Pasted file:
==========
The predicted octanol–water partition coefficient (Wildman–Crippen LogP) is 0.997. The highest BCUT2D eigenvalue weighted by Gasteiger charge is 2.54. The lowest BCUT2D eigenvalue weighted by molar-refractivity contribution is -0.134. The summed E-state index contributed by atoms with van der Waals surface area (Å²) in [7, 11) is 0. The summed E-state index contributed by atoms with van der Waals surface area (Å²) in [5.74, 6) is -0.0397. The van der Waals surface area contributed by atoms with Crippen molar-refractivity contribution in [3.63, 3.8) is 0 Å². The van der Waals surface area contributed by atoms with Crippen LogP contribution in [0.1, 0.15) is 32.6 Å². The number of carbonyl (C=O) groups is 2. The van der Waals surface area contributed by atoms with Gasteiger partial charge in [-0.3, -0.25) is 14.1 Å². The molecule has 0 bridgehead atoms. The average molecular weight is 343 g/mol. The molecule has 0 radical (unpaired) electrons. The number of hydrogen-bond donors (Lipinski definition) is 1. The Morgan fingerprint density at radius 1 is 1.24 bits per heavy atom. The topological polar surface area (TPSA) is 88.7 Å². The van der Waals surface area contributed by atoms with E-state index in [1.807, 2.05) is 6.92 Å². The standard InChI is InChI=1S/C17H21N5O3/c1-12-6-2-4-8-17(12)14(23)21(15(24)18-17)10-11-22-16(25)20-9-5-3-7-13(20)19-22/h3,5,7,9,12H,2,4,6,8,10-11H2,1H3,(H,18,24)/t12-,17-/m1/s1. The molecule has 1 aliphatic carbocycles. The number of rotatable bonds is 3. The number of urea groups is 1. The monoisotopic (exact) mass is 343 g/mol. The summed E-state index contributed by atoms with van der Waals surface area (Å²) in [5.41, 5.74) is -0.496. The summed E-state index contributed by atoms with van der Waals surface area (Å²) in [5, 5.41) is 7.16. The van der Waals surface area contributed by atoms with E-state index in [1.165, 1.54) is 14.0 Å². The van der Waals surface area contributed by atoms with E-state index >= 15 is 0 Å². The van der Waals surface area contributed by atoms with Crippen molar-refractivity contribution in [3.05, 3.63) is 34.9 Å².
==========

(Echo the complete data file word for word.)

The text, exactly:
The predicted octanol–water partition coefficient (Wildman–Crippen LogP) is 0.997. The highest BCUT2D eigenvalue weighted by Gasteiger charge is 2.54. The lowest BCUT2D eigenvalue weighted by molar-refractivity contribution is -0.134. The summed E-state index contributed by atoms with van der Waals surface area (Å²) in [7, 11) is 0. The summed E-state index contributed by atoms with van der Waals surface area (Å²) in [5.74, 6) is -0.0397. The van der Waals surface area contributed by atoms with Crippen molar-refractivity contribution in [3.63, 3.8) is 0 Å². The van der Waals surface area contributed by atoms with Crippen LogP contribution in [0.1, 0.15) is 32.6 Å². The number of carbonyl (C=O) groups is 2. The van der Waals surface area contributed by atoms with Gasteiger partial charge in [-0.3, -0.25) is 14.1 Å². The molecule has 0 bridgehead atoms. The average molecular weight is 343 g/mol. The molecule has 0 radical (unpaired) electrons. The number of hydrogen-bond donors (Lipinski definition) is 1. The Morgan fingerprint density at radius 1 is 1.24 bits per heavy atom. The topological polar surface area (TPSA) is 88.7 Å². The van der Waals surface area contributed by atoms with E-state index in [1.807, 2.05) is 6.92 Å². The standard InChI is InChI=1S/C17H21N5O3/c1-12-6-2-4-8-17(12)14(23)21(15(24)18-17)10-11-22-16(25)20-9-5-3-7-13(20)19-22/h3,5,7,9,12H,2,4,6,8,10-11H2,1H3,(H,18,24)/t12-,17-/m1/s1. The molecule has 1 aliphatic carbocycles. The number of rotatable bonds is 3. The number of urea groups is 1. The monoisotopic (exact) mass is 343 g/mol. The summed E-state index contributed by atoms with van der Waals surface area (Å²) in [5.41, 5.74) is -0.496. The summed E-state index contributed by atoms with van der Waals surface area (Å²) in [5, 5.41) is 7.16. The van der Waals surface area contributed by atoms with E-state index in [1.165, 1.54) is 14.0 Å². The van der Waals surface area contributed by atoms with E-state index >= 15 is 0 Å². The van der Waals surface area contributed by atoms with Crippen molar-refractivity contribution in [3.05, 3.63) is 34.9 Å².